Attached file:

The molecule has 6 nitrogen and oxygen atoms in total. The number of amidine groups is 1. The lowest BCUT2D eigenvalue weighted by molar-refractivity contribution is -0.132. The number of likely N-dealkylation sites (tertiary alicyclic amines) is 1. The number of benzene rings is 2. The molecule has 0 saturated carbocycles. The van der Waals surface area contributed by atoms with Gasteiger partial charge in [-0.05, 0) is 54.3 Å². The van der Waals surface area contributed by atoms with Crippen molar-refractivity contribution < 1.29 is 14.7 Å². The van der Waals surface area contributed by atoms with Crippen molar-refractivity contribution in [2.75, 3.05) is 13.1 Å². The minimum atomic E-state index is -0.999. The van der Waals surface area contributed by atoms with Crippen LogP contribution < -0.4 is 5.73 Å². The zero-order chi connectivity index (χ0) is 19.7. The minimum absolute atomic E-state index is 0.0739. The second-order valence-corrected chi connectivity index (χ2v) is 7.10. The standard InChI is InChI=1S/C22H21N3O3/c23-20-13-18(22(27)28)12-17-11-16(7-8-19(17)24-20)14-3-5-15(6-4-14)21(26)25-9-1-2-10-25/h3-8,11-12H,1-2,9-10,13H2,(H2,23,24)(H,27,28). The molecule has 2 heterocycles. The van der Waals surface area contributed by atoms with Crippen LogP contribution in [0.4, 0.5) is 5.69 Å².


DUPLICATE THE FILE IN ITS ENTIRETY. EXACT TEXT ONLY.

The molecule has 6 nitrogen and oxygen atoms in total. The number of amidine groups is 1. The lowest BCUT2D eigenvalue weighted by molar-refractivity contribution is -0.132. The number of likely N-dealkylation sites (tertiary alicyclic amines) is 1. The number of benzene rings is 2. The molecule has 0 saturated carbocycles. The van der Waals surface area contributed by atoms with Gasteiger partial charge in [-0.05, 0) is 54.3 Å². The van der Waals surface area contributed by atoms with Crippen molar-refractivity contribution < 1.29 is 14.7 Å². The van der Waals surface area contributed by atoms with Crippen molar-refractivity contribution in [2.75, 3.05) is 13.1 Å². The minimum atomic E-state index is -0.999. The van der Waals surface area contributed by atoms with Crippen LogP contribution < -0.4 is 5.73 Å². The zero-order chi connectivity index (χ0) is 19.7. The minimum absolute atomic E-state index is 0.0739. The second-order valence-corrected chi connectivity index (χ2v) is 7.10. The standard InChI is InChI=1S/C22H21N3O3/c23-20-13-18(22(27)28)12-17-11-16(7-8-19(17)24-20)14-3-5-15(6-4-14)21(26)25-9-1-2-10-25/h3-8,11-12H,1-2,9-10,13H2,(H2,23,24)(H,27,28). The molecule has 2 heterocycles. The van der Waals surface area contributed by atoms with Crippen LogP contribution in [0.4, 0.5) is 5.69 Å².